In this landmark book, Alexander Zevin looks at the development of modern liberalism by examining the long history of the Economist newspaper, which, since 1843, has been the most tireless—and internationally influential—champion of the liberal cause anywhere in the world.
But what exactly is liberalism, and how has its message evolved?
Liberalism at Large examines a political ideology on the move as it confronts the challenges that classical doctrine left unresolved: the rise of democracy, the expansion of empire, the ascendancy of high finance. Contact with such momentous forces was never going to leave the proponents of liberal values unchanged. Zevin holds a mirror to the politics—and personalities—of Economist editors past and present, from Victorian banker-essayists James Wilson and Walter Bagehot to latter-day eminences Bill Emmott and Zanny Minton Beddoes.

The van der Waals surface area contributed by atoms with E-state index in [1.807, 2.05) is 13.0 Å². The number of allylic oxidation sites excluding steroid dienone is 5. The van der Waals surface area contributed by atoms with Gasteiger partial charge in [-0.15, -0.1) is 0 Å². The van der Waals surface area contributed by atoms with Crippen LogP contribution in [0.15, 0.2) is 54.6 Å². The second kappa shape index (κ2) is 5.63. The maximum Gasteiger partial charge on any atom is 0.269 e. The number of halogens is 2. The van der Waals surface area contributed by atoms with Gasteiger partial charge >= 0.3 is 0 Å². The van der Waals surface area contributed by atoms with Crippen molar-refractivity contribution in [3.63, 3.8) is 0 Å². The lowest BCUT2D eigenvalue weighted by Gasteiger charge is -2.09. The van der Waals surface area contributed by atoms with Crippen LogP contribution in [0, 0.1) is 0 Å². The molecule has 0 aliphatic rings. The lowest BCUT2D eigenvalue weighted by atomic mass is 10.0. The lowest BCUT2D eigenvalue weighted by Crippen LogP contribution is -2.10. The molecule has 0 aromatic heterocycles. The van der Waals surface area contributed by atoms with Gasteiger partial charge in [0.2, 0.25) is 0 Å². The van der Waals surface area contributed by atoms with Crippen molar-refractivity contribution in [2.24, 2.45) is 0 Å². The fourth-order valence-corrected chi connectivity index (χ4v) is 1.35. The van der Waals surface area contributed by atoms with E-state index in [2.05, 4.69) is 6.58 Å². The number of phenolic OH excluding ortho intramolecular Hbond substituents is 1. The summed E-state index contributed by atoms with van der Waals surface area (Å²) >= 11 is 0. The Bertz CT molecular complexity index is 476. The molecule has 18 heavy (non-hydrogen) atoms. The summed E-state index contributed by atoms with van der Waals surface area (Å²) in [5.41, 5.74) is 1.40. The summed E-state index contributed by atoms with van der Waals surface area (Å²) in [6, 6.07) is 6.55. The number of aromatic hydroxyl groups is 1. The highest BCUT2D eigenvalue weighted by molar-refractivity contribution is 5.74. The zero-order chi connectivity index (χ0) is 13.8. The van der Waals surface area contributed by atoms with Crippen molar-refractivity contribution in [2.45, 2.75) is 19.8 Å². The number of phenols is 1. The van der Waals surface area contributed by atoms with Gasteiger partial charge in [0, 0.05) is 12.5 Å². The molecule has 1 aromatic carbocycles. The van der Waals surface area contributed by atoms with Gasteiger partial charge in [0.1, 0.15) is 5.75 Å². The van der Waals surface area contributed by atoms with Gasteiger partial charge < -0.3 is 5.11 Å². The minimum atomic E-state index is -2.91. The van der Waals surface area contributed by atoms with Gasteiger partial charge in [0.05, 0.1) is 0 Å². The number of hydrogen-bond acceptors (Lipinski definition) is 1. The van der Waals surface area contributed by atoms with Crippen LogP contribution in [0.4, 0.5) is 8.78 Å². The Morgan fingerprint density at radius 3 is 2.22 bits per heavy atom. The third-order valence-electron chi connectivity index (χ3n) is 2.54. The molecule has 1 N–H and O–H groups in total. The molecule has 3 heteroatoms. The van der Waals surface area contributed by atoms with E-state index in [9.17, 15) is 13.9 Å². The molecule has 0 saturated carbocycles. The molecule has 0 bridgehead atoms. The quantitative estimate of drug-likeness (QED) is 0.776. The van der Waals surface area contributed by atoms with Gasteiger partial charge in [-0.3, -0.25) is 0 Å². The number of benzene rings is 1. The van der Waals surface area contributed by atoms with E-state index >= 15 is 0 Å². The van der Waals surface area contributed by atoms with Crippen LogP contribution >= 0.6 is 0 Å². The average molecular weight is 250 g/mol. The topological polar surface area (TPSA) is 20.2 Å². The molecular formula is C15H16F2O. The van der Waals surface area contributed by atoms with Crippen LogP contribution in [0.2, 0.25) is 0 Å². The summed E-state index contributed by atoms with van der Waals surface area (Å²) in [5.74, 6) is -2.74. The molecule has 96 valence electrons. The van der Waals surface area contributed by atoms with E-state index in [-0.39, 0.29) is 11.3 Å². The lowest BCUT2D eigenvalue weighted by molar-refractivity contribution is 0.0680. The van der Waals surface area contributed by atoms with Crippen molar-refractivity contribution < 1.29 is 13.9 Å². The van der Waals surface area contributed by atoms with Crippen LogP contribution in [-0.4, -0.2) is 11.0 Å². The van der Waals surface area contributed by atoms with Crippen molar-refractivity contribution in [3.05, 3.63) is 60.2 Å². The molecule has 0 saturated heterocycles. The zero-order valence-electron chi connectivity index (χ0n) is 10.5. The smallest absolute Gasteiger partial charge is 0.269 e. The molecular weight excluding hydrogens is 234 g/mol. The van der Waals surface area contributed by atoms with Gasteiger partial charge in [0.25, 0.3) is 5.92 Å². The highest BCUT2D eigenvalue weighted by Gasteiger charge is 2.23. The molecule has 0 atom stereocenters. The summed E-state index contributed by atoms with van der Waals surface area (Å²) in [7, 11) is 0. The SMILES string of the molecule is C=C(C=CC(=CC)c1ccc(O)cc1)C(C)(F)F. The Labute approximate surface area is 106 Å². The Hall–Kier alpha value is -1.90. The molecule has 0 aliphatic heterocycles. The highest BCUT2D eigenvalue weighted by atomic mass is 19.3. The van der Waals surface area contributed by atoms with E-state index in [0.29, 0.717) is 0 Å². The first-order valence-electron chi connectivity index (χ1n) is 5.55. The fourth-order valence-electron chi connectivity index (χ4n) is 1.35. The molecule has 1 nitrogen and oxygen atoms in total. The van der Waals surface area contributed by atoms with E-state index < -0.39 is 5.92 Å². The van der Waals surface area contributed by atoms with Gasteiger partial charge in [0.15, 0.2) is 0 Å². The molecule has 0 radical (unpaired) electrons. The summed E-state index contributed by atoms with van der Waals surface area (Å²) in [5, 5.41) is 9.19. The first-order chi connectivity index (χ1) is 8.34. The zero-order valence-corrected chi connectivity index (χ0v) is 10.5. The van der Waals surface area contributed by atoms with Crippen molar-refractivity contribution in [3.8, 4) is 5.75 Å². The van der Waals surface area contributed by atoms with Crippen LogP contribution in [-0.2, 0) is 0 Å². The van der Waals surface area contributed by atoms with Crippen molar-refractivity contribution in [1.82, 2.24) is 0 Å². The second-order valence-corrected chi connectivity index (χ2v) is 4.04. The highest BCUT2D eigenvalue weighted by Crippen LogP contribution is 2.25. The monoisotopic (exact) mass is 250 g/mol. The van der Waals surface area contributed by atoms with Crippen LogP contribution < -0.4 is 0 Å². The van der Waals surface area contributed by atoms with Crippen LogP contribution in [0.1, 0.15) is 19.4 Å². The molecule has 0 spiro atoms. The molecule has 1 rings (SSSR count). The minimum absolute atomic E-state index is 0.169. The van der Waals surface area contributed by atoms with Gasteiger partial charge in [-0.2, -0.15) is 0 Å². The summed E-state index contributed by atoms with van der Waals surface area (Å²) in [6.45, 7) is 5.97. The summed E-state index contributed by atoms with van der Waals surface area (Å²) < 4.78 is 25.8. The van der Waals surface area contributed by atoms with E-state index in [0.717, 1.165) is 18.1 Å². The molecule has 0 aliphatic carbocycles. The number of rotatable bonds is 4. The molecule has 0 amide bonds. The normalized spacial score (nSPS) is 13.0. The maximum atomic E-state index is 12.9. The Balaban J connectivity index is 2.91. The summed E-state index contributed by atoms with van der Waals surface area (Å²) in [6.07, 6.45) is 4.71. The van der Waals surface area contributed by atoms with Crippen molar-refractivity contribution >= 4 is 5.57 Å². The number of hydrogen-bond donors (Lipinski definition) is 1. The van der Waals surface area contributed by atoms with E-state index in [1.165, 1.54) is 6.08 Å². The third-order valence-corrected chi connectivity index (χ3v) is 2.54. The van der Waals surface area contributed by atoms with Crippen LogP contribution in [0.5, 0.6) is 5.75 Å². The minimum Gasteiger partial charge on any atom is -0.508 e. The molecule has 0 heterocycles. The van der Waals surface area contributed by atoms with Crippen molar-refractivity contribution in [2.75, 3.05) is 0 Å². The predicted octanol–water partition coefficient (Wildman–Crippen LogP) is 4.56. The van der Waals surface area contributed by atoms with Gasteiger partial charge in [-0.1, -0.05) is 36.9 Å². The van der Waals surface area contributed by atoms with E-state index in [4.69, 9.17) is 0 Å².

Today, neither economic crisis at home nor permanent warfare abroad has dimmed the Economist’s belief in unfettered markets, limited government, and a free hand for the West. Confidante to the powerful, emissary for the financial sector, portal onto international affairs, the bestselling newsweekly shapes the world its readers—as well as everyone else—inhabit. This is the first critical biography of one of the architects of a liberal world order now under increasing strain.